EMVA1288

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EMVA1288 compliant logo

EMVA1288 is an electronic measurement standard developed by the European Machine Vision Association (EMVA). Its purpose is to define the methods to measure and characterize image sensors and cameras that are used in machine vision. It also provides rules and guidelines on how to report results and how to write device datasheets.

The main goal of the standard is to characterize industrial cameras. Therefore, photography and television standards are not applicable. It was necessary to define a new standard specific to machine vision applications.

The standard is free to use and free to download but the user must register to EMVA to have the right to use the "EMVA1288 compliant" logo on their publications or products.

The current version of the standard is version 3.0 [1] and is dated from end November 2010. A new release, version 3.1, is proposed as a release candidate.

Principles[edit]

Main principles[edit]

The standard only uses radiometric units like watts, joules, number of photons, volts, etc. There is no use of photometric units like lux.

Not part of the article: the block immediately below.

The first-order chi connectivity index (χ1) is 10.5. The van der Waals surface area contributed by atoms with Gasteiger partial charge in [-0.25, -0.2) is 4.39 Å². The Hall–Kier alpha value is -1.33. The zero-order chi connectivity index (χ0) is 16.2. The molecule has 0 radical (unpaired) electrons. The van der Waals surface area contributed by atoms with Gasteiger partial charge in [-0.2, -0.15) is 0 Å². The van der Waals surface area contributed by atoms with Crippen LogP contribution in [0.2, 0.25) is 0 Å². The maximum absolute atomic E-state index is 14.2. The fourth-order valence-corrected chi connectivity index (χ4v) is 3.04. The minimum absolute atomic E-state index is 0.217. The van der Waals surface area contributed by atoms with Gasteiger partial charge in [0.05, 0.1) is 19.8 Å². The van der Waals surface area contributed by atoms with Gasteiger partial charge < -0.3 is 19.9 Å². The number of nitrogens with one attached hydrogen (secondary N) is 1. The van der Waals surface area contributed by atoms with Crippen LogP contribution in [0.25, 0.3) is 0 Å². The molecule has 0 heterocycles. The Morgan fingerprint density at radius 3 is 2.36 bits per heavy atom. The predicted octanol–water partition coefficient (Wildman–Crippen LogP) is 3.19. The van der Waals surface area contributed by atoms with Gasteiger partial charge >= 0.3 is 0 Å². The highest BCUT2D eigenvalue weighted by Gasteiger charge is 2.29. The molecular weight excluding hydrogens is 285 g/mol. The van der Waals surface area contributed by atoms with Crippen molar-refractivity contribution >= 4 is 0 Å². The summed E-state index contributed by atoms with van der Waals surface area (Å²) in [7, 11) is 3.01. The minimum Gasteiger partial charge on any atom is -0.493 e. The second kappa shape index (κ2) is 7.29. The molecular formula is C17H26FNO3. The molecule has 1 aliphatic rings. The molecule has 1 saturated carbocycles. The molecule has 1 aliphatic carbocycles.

The standard is made of various modules. Some modules being mandatory, others being optional. For each module, a simple mathematical model of the phenomenon or parameter to be described is built. Then, a method to acquire specific image data is defined. Finally, out of the measured data, the parameter is computed using simple formulas.

Response method[edit]

The response is a plot of the camera's output (in digital numbers) versus the impinging light (as amount of photons). The slope of this plot is the response of the camera. The deviation from an ideal straight line is a measurement of the non-linearity of the camera.

Photon transfer method[edit]

The photon transfer is a plot of the variance of the camera's output (in digital numbers squared) versus the output of the camera for the same amount of impinging photons (in digital numbers). The maximum of this curve defines the saturation capacity. The leftmost point defines the dark noise and the slope defines the noise caused by the light itself.

References[edit]

Related documents[edit]

External links[edit]